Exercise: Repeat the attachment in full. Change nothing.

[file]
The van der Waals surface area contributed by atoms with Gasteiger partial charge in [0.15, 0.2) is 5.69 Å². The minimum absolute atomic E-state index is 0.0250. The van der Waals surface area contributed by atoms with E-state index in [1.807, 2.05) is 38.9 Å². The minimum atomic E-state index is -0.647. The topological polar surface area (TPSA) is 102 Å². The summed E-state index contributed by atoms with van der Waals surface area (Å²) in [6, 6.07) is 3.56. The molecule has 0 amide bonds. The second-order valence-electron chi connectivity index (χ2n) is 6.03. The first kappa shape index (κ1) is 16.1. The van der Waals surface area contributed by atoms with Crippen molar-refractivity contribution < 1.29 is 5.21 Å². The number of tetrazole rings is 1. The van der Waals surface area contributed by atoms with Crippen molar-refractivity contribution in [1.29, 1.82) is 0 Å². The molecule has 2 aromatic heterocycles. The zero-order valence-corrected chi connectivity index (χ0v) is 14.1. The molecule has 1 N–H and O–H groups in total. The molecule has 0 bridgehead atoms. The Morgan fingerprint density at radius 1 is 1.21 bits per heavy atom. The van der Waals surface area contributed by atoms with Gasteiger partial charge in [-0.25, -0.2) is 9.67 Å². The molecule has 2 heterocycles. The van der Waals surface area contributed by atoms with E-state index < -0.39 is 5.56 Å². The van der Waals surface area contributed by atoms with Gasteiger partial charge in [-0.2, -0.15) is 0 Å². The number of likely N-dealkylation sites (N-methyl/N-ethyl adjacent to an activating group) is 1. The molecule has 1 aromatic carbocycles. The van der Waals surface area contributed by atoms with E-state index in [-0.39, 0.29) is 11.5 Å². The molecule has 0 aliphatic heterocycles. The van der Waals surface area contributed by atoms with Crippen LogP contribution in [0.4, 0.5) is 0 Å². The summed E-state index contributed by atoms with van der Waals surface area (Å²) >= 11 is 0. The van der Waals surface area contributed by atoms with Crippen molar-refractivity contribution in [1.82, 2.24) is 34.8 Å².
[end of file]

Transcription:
The van der Waals surface area contributed by atoms with Gasteiger partial charge in [0.15, 0.2) is 5.69 Å². The minimum absolute atomic E-state index is 0.0250. The van der Waals surface area contributed by atoms with E-state index in [1.807, 2.05) is 38.9 Å². The minimum atomic E-state index is -0.647. The topological polar surface area (TPSA) is 102 Å². The summed E-state index contributed by atoms with van der Waals surface area (Å²) in [6, 6.07) is 3.56. The molecule has 0 amide bonds. The second-order valence-electron chi connectivity index (χ2n) is 6.03. The first kappa shape index (κ1) is 16.1. The van der Waals surface area contributed by atoms with Crippen molar-refractivity contribution < 1.29 is 5.21 Å². The number of tetrazole rings is 1. The van der Waals surface area contributed by atoms with Crippen molar-refractivity contribution in [1.29, 1.82) is 0 Å². The molecule has 2 aromatic heterocycles. The zero-order valence-corrected chi connectivity index (χ0v) is 14.1. The molecule has 1 N–H and O–H groups in total. The molecule has 0 bridgehead atoms. The Morgan fingerprint density at radius 1 is 1.21 bits per heavy atom. The van der Waals surface area contributed by atoms with Gasteiger partial charge in [-0.25, -0.2) is 9.67 Å². The molecule has 2 heterocycles. The van der Waals surface area contributed by atoms with E-state index < -0.39 is 5.56 Å². The van der Waals surface area contributed by atoms with Gasteiger partial charge in [-0.2, -0.15) is 0 Å². The number of likely N-dealkylation sites (N-methyl/N-ethyl adjacent to an activating group) is 1. The molecule has 1 aromatic carbocycles. The van der Waals surface area contributed by atoms with E-state index in [-0.39, 0.29) is 11.5 Å². The molecule has 0 aliphatic heterocycles. The van der Waals surface area contributed by atoms with Crippen LogP contribution in [0.4, 0.5) is 0 Å². The summed E-state index contributed by atoms with van der Waals surface area (Å²) >= 11 is 0. The van der Waals surface area contributed by atoms with Crippen molar-refractivity contribution in [1.82, 2.24) is 34.8 Å².